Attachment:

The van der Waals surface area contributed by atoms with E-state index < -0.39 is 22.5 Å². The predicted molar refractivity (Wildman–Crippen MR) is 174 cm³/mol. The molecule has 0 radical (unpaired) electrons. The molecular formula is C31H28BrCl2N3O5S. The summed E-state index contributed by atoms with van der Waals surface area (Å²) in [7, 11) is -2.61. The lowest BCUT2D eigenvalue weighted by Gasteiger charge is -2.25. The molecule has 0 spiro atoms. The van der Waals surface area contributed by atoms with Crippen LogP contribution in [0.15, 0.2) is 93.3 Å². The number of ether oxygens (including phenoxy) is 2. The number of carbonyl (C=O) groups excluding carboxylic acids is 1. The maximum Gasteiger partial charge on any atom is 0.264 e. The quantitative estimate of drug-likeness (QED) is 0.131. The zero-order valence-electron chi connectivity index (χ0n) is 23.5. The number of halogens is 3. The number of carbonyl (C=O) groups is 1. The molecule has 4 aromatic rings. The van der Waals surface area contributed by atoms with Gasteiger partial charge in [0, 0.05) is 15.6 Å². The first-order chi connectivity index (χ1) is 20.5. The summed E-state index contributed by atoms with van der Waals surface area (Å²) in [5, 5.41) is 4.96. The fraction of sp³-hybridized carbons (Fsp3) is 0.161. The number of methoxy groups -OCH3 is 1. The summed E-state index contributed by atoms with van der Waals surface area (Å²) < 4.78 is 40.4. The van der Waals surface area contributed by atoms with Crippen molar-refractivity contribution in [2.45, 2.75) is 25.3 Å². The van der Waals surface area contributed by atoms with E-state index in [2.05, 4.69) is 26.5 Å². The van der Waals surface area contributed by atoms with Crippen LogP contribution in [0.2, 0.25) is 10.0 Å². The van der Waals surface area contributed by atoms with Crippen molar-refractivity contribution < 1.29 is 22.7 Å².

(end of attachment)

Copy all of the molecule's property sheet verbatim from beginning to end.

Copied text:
The van der Waals surface area contributed by atoms with E-state index < -0.39 is 22.5 Å². The predicted molar refractivity (Wildman–Crippen MR) is 174 cm³/mol. The molecule has 0 radical (unpaired) electrons. The molecular formula is C31H28BrCl2N3O5S. The summed E-state index contributed by atoms with van der Waals surface area (Å²) in [7, 11) is -2.61. The lowest BCUT2D eigenvalue weighted by Gasteiger charge is -2.25. The molecule has 0 spiro atoms. The van der Waals surface area contributed by atoms with Crippen LogP contribution in [0.15, 0.2) is 93.3 Å². The number of ether oxygens (including phenoxy) is 2. The number of carbonyl (C=O) groups excluding carboxylic acids is 1. The maximum Gasteiger partial charge on any atom is 0.264 e. The quantitative estimate of drug-likeness (QED) is 0.131. The zero-order valence-electron chi connectivity index (χ0n) is 23.5. The number of halogens is 3. The number of carbonyl (C=O) groups is 1. The molecule has 4 aromatic rings. The van der Waals surface area contributed by atoms with Gasteiger partial charge in [0, 0.05) is 15.6 Å². The first-order chi connectivity index (χ1) is 20.5. The summed E-state index contributed by atoms with van der Waals surface area (Å²) in [5, 5.41) is 4.96. The fraction of sp³-hybridized carbons (Fsp3) is 0.161. The number of methoxy groups -OCH3 is 1. The summed E-state index contributed by atoms with van der Waals surface area (Å²) < 4.78 is 40.4. The van der Waals surface area contributed by atoms with Crippen molar-refractivity contribution in [2.45, 2.75) is 25.3 Å². The van der Waals surface area contributed by atoms with E-state index in [2.05, 4.69) is 26.5 Å². The van der Waals surface area contributed by atoms with Crippen LogP contribution in [0.2, 0.25) is 10.0 Å². The van der Waals surface area contributed by atoms with Crippen molar-refractivity contribution < 1.29 is 22.7 Å².